Variables: Simple Usage
One of the new features added in Adobe Captivate 4 was Variables and Scripting. In this blog post we will try to understand some simple usages of Variables. In later posts we can deal will the scripting portion.
OK. Let’s start off with the simple question – What is a variable in Adobe Captivate? Well, it is a placeholder for data. This data portion generally varies but may be constant in some cases. Example of a constant variable (nice oxymoron :-)) is author name. While an example of a varying variable (the normal case) is slide number.
In Adobe Captivate 4, there are two types of variables:
- System Variables.
- User-Defined Variables.
System variables are pre-defined variables. Generally these are read only, e.g., time-of-day (But you can also change them using scripting). User-defined variables can be created and updated by users. For current discussion, we will only consider system variables.
Adobe Captivate 4 groups system variables into the following groups:
- MovieControl – These are variables which control playback of Adobe Captivate generated SWF movie. User can use these to pause/resume movie, go-to-next slide, go-to-previous slide, etc.
- MovieInformation – These are variables which list information about an Adobe Captivate generated SWF movie. E.g. variables for current slide number, current frame number, etc.
- SystemInformation – These are variables which are picked from the user’s computer. E.g. current date, current time, etc.
- MovieMetaData – These variables provide information about project namely, project name, author name, company name, etc.
- Quizzing – These are variables which contain quizzing related information. E.g. number of attempts, percentage of questions answered correctly, etc.
Good news is that, you don’t need to remember these. You can browse through the variables and their description using Actions Dialog. Actions dialog can be accessed through the project menu (Project->Actions…). Here’s a little SWF about Actions Dialog. It shows how to select the various variables and get a little description of each.
Variables can be used to do a multitude of things like:
- Showing dynamic text in captions.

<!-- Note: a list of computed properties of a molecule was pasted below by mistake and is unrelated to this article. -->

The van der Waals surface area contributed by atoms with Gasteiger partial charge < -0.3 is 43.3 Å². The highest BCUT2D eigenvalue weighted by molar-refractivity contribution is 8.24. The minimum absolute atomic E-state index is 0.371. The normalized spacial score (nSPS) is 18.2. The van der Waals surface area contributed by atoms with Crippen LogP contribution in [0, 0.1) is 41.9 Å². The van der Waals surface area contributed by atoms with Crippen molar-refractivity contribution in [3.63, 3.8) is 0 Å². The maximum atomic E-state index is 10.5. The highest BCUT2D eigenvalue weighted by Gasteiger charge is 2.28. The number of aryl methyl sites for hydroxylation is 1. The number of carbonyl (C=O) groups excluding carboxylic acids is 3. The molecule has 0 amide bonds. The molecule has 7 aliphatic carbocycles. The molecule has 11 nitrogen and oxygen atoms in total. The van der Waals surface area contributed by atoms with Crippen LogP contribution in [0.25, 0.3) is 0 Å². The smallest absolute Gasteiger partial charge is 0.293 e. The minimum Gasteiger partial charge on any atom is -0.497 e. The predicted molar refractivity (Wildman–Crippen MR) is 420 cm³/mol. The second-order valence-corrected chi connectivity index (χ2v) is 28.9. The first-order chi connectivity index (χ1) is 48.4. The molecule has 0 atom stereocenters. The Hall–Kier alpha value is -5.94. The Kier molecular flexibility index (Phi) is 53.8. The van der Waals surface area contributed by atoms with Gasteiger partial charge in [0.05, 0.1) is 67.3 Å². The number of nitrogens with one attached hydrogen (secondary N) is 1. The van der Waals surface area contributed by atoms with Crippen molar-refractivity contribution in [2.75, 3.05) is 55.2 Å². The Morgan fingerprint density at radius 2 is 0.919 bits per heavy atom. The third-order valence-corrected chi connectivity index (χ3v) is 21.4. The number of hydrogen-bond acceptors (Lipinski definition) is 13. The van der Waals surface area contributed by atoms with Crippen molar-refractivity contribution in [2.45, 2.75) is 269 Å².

- Accepting user input and storing it in a movie.
- Advanced branching depending upon variable values.
- Getting quiz data, etc.
This post deals only with “Showing dynamic text in captions”.
Let’s try to put variables to use. We have all seen footers in Microsoft Word and other applications. Let us try to create footers for each slide in Adobe Captivate.
Suppose the Adobe Captivate project contains 3 slides. In the published SWF, footer on the first slide should read: Slide 1 of 3, footer for second slide should read: Slide 2 of 3, and so on.
So, in order to create footers of this type we need two pieces of information:
- Current slide.
- Number of slides in the SWF.
These are provided to us by two system variables.
- Current Slide – cpInfoCurrentSlide
- Number of Slides in SWF – rdinfoSlideCount
Both these variables are in category MovieInformation. In order to use these variables, we need to create a text caption and add the variables to it. The text caption string will contain the following string: Slide $$cpInfoCurrentSlide$$ of $$rdinfoSlideCount$$. This SWF demonstrates how to do that.
Now, that we have created the footer text caption, we need to do the following:
- Move this text caption to a suitable location in slide (bottom-left or whatever is “suitable” for you).
- Change the duration of text caption to “rest of project” using the following steps:
- Right Click on Text Caption.
- Context menu opens up.
- Select Properties… menu item.
- In text caption properties dialog select “Options” tab.
- Go to “Display for” in “Timing” group box.
- Change the combo box item from “specific time” to “rest of project”.
That’s it. Were done!!! Publish the Adobe Captivate project to a SWF and see the footer in action. Here’s an example SWF.
Here’s the Adobe Captivate project for the above SWF.
That’s all for this post. Your comments are most welcome. Next time, we will try to add a little “action twist” to this footer!!! 🙂 Till then, Adios.